No charges will be brought against two Australian DJs over a hoax call to a British hospital treating Prince William's [ Images ] wife Kate that led to the suicide of a Indian-origin nurse, the Crown Prosecution Service said on Friday.
Australian DJs Mel Greig and Michael Christian made the hoax call to the King Edward VII's hospital in central London [ Images ], posing as the Queen and Prince of Wales when Kate was being treated for a rare form of pregnancy sickness.
Nurse Jacintha Saldanha, 46, who transferred their call to a colleague, who then described Kate's condition in detail, was found hanged a few days after the incident, sparking a backlash against the 2Day FM DJs.
The Crown Prosecution Service announced that no charges will be brought over the hoax calls.
It said there was no evidence to support a charge of manslaughter over the death of the nurse and that they would not be able to extradite the Australian DJs for data protection offences.
It said that while misguided and with tragic consequences "the telephone call was intended as a harmless prank."
Malcolm McHaffie, deputy head of special crime at the CPS, said, "As is well known, on December 4, 2012 Mel Greig and Michael Christian, both radio presenters in Australia [ Images ],\ made a telephone call to the King Edward VII's Hospital in London, where the Duchess of Cambridge was receiving treatment, in which they pretended to be members of the Royal Family," he said.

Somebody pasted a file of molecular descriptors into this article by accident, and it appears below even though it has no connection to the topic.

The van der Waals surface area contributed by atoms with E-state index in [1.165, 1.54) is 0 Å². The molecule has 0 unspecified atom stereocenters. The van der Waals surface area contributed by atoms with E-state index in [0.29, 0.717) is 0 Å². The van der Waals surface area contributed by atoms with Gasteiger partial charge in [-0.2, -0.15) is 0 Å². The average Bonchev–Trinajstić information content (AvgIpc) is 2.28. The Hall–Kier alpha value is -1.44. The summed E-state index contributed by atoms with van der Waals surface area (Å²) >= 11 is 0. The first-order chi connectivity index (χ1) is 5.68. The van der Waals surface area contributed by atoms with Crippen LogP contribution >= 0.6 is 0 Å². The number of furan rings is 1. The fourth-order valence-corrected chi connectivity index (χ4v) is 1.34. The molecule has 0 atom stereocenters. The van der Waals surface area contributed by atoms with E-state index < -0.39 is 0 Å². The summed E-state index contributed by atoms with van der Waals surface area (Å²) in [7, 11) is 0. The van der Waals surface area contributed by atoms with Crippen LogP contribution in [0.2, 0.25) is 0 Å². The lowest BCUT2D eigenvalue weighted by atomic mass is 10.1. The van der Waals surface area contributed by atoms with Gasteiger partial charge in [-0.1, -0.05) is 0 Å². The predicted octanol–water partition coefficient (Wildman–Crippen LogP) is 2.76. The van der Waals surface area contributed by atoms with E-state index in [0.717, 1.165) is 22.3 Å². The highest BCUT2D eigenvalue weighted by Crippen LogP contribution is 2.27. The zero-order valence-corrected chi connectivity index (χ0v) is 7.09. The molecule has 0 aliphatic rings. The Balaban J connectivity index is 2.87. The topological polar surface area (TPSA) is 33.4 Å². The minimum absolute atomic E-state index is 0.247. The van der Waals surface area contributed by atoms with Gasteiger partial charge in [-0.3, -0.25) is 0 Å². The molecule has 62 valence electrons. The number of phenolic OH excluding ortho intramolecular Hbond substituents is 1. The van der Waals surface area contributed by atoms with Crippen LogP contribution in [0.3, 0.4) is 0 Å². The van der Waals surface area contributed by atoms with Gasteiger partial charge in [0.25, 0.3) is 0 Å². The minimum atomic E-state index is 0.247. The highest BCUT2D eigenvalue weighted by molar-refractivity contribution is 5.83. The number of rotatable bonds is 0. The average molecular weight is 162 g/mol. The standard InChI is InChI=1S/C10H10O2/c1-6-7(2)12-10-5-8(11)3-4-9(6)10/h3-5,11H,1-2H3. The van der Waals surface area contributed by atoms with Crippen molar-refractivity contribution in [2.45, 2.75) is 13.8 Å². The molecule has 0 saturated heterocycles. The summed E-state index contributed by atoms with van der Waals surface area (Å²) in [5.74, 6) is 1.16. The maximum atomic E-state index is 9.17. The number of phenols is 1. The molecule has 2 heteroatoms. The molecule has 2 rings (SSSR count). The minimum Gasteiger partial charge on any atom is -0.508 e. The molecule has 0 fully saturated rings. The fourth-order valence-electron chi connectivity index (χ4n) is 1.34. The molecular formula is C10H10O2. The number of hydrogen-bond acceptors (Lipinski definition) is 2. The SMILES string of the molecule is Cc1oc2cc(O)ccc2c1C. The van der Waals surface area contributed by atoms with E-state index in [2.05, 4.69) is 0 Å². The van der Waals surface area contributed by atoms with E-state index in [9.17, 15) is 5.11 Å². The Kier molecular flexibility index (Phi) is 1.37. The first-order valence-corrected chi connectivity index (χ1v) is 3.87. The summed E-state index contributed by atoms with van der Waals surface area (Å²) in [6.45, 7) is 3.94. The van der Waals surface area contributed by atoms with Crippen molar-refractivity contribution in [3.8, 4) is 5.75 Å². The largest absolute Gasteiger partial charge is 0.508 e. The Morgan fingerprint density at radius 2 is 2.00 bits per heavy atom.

"During the course of the call, private information about the Duchess's health was given, in good faith, to Ms Greig and Mr Christian and the call was later played on a radio station in Australia.
"Subsequently, Jacintha Saldanha, a nurse at the hospital who had initially taken the call but who had not herself passed on the information, tragically took her own life."
He said Scotland Yard provided the CPS with a file of evidence on December 19 and asked advice on whether a prosecution should be brought.
"Having carefully reviewed the evidence currently available, we have concluded that there is no evidence to support a charge of manslaughter," McHaffie said.
".....although there is some evidence to warrant further investigation of offences under the Data Protection Act 1998, the Malicious Communications Act 1988 and the Communications Act 2003, no further investigation is required because any potential prosecution would not be in the public interest," he said.
McHaffie said the CPS had taken into account, among other matters, that it is not possible to extradite people from Australia on the potential offences in question.
"The consequences in this case were very sad. We send our sincere condolences to Jacintha Saldanha's family."
An inquest heard that Saldanha, a mother of two, was found hanged in staff accommodation at the private King Edward VII's Hospital in central London and there were no suspicious circumstances over her death.
She also had marks on her wrist. Saldanha left three notes, one of which reportedly criticised colleagues over her treatment at the hospital.